BY CRAIG COLEY
In this time of political discord, when it seems the two major parties find it hard to agree on anything and the media is frequently demonized, the fact that two senators from Indiana—Todd Young, a Republican, and Joe Donnelly, a Democrat—jointly introduced a bill honoring a deceased journalist might raise some eyebrows. But maybe it’s not so surprising when that newsman is Indiana University alum Ernie Pyle.
Senate Resolution 345, passed in December 2017, officially proclaims Pyle’s birthday, August 3, National Ernie Pyle Day.
In celebration, the Ernie Pyle Legacy Foundation is organizing a public ceremony to be held in Franklin Hall on the Indiana University campus. The event begins at 10 a.m. on August 3 and will include speeches by war correspondent Joe Galloway and by Tuck Langland, who sculpted the statue of Pyle that stands just inside the Sample Gates. Community members and military veterans are encouraged to attend, and WWII veterans will be recognized.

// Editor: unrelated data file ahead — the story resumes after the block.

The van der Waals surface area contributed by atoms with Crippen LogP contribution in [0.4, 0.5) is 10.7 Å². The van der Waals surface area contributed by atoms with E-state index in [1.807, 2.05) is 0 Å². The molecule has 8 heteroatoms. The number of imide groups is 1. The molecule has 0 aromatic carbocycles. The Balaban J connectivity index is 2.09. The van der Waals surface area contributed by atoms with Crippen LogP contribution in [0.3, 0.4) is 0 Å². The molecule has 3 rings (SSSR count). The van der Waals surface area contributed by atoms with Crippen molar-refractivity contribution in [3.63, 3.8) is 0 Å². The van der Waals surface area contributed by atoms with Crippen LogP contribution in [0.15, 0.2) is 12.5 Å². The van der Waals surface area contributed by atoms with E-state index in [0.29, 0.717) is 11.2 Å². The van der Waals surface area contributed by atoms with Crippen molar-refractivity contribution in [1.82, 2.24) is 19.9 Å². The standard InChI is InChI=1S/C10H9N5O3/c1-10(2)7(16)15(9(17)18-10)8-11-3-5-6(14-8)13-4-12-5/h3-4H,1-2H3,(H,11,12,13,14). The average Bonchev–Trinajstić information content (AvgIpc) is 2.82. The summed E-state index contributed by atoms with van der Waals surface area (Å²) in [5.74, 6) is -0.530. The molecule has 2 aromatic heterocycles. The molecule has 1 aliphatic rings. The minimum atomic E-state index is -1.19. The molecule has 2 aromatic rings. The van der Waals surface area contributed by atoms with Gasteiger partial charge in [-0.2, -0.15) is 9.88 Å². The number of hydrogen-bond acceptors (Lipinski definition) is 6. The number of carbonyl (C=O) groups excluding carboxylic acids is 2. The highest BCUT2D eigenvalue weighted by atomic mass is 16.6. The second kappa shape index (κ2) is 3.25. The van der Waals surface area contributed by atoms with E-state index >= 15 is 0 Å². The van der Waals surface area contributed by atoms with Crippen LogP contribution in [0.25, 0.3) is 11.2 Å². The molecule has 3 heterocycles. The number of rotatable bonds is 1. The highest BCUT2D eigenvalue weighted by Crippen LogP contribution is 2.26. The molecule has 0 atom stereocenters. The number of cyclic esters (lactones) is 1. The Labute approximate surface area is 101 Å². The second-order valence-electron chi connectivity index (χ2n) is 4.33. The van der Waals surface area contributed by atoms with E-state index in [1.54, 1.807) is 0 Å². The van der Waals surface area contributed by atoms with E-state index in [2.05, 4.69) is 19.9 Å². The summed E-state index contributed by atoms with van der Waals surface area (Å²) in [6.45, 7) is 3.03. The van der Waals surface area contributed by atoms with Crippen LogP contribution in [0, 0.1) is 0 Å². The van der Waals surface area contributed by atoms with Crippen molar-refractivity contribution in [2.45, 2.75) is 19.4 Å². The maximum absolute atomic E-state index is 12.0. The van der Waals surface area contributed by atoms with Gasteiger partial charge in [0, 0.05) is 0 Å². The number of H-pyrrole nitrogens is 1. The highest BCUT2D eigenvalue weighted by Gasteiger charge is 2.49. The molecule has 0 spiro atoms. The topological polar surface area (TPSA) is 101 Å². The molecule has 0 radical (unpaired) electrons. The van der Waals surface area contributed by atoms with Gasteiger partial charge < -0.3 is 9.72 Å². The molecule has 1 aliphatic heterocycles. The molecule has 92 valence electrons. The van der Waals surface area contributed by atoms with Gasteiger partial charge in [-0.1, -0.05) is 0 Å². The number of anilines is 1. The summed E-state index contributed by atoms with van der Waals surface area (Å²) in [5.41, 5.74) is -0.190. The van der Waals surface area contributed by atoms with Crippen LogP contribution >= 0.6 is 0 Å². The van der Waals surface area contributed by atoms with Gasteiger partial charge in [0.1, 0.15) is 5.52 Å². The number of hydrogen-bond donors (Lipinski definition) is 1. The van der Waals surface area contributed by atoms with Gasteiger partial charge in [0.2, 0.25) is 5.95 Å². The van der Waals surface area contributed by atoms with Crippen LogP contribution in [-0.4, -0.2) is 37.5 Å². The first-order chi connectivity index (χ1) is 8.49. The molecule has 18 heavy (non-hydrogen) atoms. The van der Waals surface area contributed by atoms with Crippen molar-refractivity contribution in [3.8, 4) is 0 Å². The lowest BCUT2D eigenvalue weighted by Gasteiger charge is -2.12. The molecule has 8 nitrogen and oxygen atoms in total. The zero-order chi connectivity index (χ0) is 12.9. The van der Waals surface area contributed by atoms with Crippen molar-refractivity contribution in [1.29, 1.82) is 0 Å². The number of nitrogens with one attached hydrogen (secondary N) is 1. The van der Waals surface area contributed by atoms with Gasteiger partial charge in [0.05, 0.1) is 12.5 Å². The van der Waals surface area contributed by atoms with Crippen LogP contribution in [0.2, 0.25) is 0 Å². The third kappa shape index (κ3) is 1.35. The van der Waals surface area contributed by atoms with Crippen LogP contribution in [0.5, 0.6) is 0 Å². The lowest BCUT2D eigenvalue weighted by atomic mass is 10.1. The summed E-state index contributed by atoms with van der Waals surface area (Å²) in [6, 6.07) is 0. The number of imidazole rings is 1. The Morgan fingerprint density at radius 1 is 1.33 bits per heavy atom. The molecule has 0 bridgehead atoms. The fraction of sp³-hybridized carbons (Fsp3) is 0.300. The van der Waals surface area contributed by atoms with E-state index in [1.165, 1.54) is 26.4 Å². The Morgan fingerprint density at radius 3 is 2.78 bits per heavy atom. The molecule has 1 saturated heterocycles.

“This country has often shunned veterans,” says Jerry Maschino, executive director of the Ernie Pyle Legacy Foundation. “Now, we are finally honoring them.”
Born and raised on a farm in Dana, Indiana, Pyle studied journalism at IU and is best known for the columns he wrote accompanying the general infantry in World War II. Those columns ran in 700 newspapers and earned him a Pulitzer Prize, the cover of Time magazine, and a movie, The Story of G.I. Joe, based on his experiences.
While other correspondents covered generals and their tactics, Pyle lived among the general infantrymen and wrote about them—how they used their helmets as wash basins, how they stumbled when marching at night, how they struggled in writing letters home to convey what they’d experienced, how they buried their dead.
Pyle was killed by enemy fire on the island of Ie Shima on April 18, 1945.
For more information, visit erniepylefoundation.org.